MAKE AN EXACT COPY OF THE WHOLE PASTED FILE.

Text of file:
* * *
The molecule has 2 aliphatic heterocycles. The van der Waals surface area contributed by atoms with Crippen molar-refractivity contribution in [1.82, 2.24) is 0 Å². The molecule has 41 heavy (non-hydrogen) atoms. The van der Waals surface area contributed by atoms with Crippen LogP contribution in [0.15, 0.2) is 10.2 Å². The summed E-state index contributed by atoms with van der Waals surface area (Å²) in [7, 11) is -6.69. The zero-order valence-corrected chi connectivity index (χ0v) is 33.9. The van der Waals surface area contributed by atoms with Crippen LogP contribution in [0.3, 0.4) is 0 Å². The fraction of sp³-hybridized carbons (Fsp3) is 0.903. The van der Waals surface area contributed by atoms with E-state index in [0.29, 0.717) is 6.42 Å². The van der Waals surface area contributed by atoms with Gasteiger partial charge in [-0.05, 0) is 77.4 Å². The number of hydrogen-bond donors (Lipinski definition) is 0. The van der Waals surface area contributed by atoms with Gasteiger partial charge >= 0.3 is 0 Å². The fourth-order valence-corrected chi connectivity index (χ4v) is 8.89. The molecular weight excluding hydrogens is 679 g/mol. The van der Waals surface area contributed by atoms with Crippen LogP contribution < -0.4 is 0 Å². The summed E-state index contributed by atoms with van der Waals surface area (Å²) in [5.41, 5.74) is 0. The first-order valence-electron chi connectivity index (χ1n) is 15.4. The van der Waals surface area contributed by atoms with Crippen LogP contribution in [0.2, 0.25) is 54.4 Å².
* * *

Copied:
The molecule has 2 aliphatic heterocycles. The van der Waals surface area contributed by atoms with Crippen molar-refractivity contribution in [1.82, 2.24) is 0 Å². The molecule has 41 heavy (non-hydrogen) atoms. The van der Waals surface area contributed by atoms with Crippen LogP contribution in [0.15, 0.2) is 10.2 Å². The summed E-state index contributed by atoms with van der Waals surface area (Å²) in [7, 11) is -6.69. The zero-order valence-corrected chi connectivity index (χ0v) is 33.9. The van der Waals surface area contributed by atoms with Crippen LogP contribution in [0.3, 0.4) is 0 Å². The fraction of sp³-hybridized carbons (Fsp3) is 0.903. The van der Waals surface area contributed by atoms with E-state index in [0.29, 0.717) is 6.42 Å². The van der Waals surface area contributed by atoms with Gasteiger partial charge in [-0.05, 0) is 77.4 Å². The number of hydrogen-bond donors (Lipinski definition) is 0. The van der Waals surface area contributed by atoms with Gasteiger partial charge >= 0.3 is 0 Å². The fourth-order valence-corrected chi connectivity index (χ4v) is 8.89. The molecular weight excluding hydrogens is 679 g/mol. The van der Waals surface area contributed by atoms with Crippen LogP contribution < -0.4 is 0 Å². The summed E-state index contributed by atoms with van der Waals surface area (Å²) in [5.41, 5.74) is 0. The first-order valence-electron chi connectivity index (χ1n) is 15.4. The van der Waals surface area contributed by atoms with Crippen LogP contribution in [0.2, 0.25) is 54.4 Å².